The setting is in a far off Beijing. In the first act, the crowd anxiously awaits a new beheading: that of the Prince of Persia. Like many others he was being killed because he could not solve the three riddles that Turandot, the daughter of the Emperor of China, had propounded to any man who wanted to marry her. This deadly game was actually a macabre plan of revenge set in motion by Turandot to avenge her ancient ancestor; a woman who had been raped and then killed centuries before by an unknown king. Calaf, a dethroned prince, had just arrived in Beijing. He was lost among the crowd, when he recognised his father, the old Timur, accompanied by his faithful slave girl Liu. The prince was soon enchanted by Turandot and decides to take the test. At the solemn moment, the young man unexpectedly solved, one by one, the three riddles posed by Turandot. Despite his victory, the princess refused to marry him. However, Calaf in order to win her love proposes a conundrum in turn: if she finds out his name before dawn he will accept death, otherwise Turandot must accept defeat and marry him. Turandot orders all the inhabitants of the city to be awake the whole night to find out the name of the foreign prince, threatening to torture those who do not want to cooperate. Liu is taken prisoner, the old servant who secretly loved Calaf, and precisely because of that love, even under torture, Liu chose to commit suicide rather than revealing the name of her beloved. Turandot was deeply impressed by the power of love that was even, as shown by Liu, stronger than death. Shortly before dawn, Calaf revealed his name, thus handing his fate in the hands of the princess. Turandot shows that she had regained her humanity by announcing to the people that the name of the prince was: Love.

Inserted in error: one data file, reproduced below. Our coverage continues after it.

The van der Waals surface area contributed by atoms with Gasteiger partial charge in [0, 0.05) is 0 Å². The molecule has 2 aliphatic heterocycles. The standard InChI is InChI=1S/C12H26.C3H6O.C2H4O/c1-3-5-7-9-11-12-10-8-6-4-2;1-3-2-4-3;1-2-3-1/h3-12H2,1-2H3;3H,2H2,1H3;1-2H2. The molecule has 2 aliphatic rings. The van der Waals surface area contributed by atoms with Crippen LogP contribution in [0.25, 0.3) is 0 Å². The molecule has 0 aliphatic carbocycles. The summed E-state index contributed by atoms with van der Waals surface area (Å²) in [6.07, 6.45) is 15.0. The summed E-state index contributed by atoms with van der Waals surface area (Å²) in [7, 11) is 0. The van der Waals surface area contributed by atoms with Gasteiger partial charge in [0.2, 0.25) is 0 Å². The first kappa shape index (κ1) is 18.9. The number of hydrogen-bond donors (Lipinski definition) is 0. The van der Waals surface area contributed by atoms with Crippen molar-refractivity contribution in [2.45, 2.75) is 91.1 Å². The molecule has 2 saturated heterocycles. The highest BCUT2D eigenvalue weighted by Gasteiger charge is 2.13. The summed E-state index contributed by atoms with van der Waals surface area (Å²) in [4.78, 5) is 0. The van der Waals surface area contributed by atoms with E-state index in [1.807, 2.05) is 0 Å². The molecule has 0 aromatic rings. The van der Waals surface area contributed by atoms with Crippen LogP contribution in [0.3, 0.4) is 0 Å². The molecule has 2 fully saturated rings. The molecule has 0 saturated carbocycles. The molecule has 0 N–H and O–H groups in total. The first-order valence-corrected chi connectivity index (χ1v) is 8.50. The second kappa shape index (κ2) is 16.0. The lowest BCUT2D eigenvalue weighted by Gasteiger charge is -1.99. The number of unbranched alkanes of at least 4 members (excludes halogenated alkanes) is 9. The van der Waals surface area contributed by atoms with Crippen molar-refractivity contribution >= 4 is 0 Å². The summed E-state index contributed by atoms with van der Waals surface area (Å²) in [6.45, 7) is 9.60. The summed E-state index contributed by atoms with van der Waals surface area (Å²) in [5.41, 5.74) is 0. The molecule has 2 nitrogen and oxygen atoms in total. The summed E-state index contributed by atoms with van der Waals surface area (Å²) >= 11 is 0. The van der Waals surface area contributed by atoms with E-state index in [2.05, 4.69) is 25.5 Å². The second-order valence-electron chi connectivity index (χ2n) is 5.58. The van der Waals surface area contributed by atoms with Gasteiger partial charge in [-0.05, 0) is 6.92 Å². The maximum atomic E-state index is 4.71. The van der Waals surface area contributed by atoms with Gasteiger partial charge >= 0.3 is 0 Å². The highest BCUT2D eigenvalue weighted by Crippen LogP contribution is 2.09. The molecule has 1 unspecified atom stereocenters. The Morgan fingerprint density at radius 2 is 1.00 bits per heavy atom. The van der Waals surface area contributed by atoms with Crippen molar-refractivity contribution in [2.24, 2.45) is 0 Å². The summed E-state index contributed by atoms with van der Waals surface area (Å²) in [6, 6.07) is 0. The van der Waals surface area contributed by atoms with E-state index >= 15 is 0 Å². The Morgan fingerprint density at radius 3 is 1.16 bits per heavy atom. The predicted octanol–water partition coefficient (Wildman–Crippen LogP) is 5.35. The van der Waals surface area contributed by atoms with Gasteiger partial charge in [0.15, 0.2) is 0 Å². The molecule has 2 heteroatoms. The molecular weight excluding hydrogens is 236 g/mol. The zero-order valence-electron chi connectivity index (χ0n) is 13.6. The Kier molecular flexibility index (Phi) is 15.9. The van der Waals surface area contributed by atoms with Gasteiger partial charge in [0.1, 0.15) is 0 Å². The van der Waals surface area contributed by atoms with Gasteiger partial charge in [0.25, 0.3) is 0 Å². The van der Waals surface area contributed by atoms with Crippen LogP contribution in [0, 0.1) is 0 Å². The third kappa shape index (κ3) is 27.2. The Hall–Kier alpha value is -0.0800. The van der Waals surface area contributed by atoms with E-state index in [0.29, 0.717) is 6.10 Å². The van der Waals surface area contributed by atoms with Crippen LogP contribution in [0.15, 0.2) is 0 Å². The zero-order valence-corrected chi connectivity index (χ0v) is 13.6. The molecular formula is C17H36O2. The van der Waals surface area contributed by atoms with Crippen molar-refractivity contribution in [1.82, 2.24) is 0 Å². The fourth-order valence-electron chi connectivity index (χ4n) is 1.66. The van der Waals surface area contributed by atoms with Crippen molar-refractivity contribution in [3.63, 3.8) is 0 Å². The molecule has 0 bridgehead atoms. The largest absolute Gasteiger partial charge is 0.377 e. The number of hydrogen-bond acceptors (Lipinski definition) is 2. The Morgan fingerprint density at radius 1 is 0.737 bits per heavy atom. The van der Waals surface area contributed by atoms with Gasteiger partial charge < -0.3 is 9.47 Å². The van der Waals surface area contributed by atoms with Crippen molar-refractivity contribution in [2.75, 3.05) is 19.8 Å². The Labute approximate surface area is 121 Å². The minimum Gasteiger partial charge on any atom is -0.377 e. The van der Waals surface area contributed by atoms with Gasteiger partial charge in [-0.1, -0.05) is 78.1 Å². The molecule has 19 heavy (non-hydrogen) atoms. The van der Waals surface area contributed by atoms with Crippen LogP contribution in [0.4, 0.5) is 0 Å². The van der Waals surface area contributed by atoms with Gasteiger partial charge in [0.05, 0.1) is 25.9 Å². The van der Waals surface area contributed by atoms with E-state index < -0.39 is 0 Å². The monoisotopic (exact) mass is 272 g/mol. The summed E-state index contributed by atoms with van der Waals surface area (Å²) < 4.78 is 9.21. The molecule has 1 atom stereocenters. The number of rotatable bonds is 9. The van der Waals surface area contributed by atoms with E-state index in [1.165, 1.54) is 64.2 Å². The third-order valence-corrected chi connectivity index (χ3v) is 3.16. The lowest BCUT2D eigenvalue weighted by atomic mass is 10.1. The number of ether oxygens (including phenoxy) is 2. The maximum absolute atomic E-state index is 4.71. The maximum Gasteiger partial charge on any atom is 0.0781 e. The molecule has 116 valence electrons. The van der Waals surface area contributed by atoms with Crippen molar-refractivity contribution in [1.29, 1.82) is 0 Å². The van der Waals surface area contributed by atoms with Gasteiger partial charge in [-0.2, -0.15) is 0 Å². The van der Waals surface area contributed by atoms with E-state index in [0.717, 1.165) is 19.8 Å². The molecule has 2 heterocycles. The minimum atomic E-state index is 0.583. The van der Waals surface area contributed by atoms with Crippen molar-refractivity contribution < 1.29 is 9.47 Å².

The three main roles require exceptional vocal effort. Turandot is the Finnish soprano Johanna Rusanen, already internationally acclaimed for her voice’s dramatic power and stage presence. This Turandot is her operatic debut in Italy. The tenor Roberto Aronica, with his unmistakable and appreciated timbre, plays Calaf for the first time. In the role of the slave girl Liu is Carmen Giannattasio, already acclaimed in the most important theatres in the world for her performances of Puccini’s heroines. Rounding out the cast: the bass Giacomo Prestia (Timur), the tenor Antonello Ceron (Altoum), the three ironic imperial councillors Ping, Pang and Pong played by Donato Di Gioia (baritone), Luca Casalin (tenor), Saverio Fiore (tenor) and the baritone Ryan Milstead (un mandarino). In the course of the eleven performances, the lead roles will take turns with: Raffaella Angeletti (Turandot ), Walter Fraccaro (Calaf) and Erika Grimaldi (Liu).
Turandot will be presented to the public by the composer Lorenzo Ferrero in the context of Incontri con l’Opera at the Piccolo Regio Puccini on Wednesday 5th February at 17:30. The “opera premiere” will be broadcast live by Rai-Radio3 on Wednesday, 12th February at 20:00. As usual, you can follow the backstage and find out entertaining curiosity about interpreters and fittings, looking at the Pills of Passion by Paola Giunti on our website: www.teatroregio.torino.it and on our channel YouTube.com/TeatroRegioTorino.
Teatro Regio Box Office: Piaza Castello, 215 - 011.8815.241/242 firstname.lastname@example.org for more information call 011.8815.557.
Follow the Teatro Regio on our social media:
Turin, 7 february 2014
Teatro Regio, Direzione Comunicazione e Pubbliche Relazioni
Paola Giunti (Direttore), Paolo Cascio (Relazioni con la Stampa)
Tel: +39 011.8815233/239 - email@example.com – firstname.lastname@example.org – email@example.com -